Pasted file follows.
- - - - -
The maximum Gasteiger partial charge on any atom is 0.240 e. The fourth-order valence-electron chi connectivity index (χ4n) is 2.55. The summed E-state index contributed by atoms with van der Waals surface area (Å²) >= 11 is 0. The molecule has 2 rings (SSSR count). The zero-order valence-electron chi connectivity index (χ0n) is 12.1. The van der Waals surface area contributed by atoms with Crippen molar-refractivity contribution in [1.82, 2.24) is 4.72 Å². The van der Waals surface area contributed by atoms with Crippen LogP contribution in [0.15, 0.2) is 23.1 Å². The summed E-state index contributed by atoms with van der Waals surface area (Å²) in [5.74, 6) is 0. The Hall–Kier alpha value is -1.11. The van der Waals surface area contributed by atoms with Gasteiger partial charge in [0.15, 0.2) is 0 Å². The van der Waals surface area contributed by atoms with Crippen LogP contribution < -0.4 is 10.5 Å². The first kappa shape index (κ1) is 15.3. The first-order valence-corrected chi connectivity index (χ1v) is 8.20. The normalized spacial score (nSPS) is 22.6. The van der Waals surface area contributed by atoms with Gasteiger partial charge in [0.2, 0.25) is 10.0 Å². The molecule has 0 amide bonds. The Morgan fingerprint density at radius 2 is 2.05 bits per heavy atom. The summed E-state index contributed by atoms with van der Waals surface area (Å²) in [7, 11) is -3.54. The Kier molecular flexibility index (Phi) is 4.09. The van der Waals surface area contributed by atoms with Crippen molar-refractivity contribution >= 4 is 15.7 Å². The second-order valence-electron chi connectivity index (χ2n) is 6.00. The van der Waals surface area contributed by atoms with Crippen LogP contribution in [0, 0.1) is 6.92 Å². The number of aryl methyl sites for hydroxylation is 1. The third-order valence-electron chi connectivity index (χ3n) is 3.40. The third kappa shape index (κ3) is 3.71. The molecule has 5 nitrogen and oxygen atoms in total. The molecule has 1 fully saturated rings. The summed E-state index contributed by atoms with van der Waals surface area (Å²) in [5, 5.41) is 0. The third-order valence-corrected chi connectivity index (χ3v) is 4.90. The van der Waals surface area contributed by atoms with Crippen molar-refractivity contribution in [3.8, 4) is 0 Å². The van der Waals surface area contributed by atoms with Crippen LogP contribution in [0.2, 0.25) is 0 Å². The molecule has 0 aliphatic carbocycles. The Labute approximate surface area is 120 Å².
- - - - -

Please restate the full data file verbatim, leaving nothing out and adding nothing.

The maximum Gasteiger partial charge on any atom is 0.240 e. The fourth-order valence-electron chi connectivity index (χ4n) is 2.55. The summed E-state index contributed by atoms with van der Waals surface area (Å²) >= 11 is 0. The molecule has 2 rings (SSSR count). The zero-order valence-electron chi connectivity index (χ0n) is 12.1. The van der Waals surface area contributed by atoms with Crippen molar-refractivity contribution in [1.82, 2.24) is 4.72 Å². The van der Waals surface area contributed by atoms with Crippen LogP contribution in [0.15, 0.2) is 23.1 Å². The summed E-state index contributed by atoms with van der Waals surface area (Å²) in [5.74, 6) is 0. The Hall–Kier alpha value is -1.11. The van der Waals surface area contributed by atoms with Gasteiger partial charge in [0.15, 0.2) is 0 Å². The van der Waals surface area contributed by atoms with Crippen LogP contribution < -0.4 is 10.5 Å². The first kappa shape index (κ1) is 15.3. The first-order valence-corrected chi connectivity index (χ1v) is 8.20. The normalized spacial score (nSPS) is 22.6. The van der Waals surface area contributed by atoms with Gasteiger partial charge in [0.2, 0.25) is 10.0 Å². The molecule has 0 amide bonds. The Morgan fingerprint density at radius 2 is 2.05 bits per heavy atom. The summed E-state index contributed by atoms with van der Waals surface area (Å²) in [7, 11) is -3.54. The Kier molecular flexibility index (Phi) is 4.09. The van der Waals surface area contributed by atoms with Crippen molar-refractivity contribution >= 4 is 15.7 Å². The second-order valence-electron chi connectivity index (χ2n) is 6.00. The van der Waals surface area contributed by atoms with Crippen LogP contribution in [0, 0.1) is 6.92 Å². The number of aryl methyl sites for hydroxylation is 1. The third-order valence-electron chi connectivity index (χ3n) is 3.40. The third kappa shape index (κ3) is 3.71. The molecule has 5 nitrogen and oxygen atoms in total. The molecule has 1 fully saturated rings. The summed E-state index contributed by atoms with van der Waals surface area (Å²) in [5, 5.41) is 0. The third-order valence-corrected chi connectivity index (χ3v) is 4.90. The van der Waals surface area contributed by atoms with Crippen molar-refractivity contribution in [3.8, 4) is 0 Å². The van der Waals surface area contributed by atoms with Crippen LogP contribution in [0.2, 0.25) is 0 Å². The molecule has 0 aliphatic carbocycles. The Labute approximate surface area is 120 Å².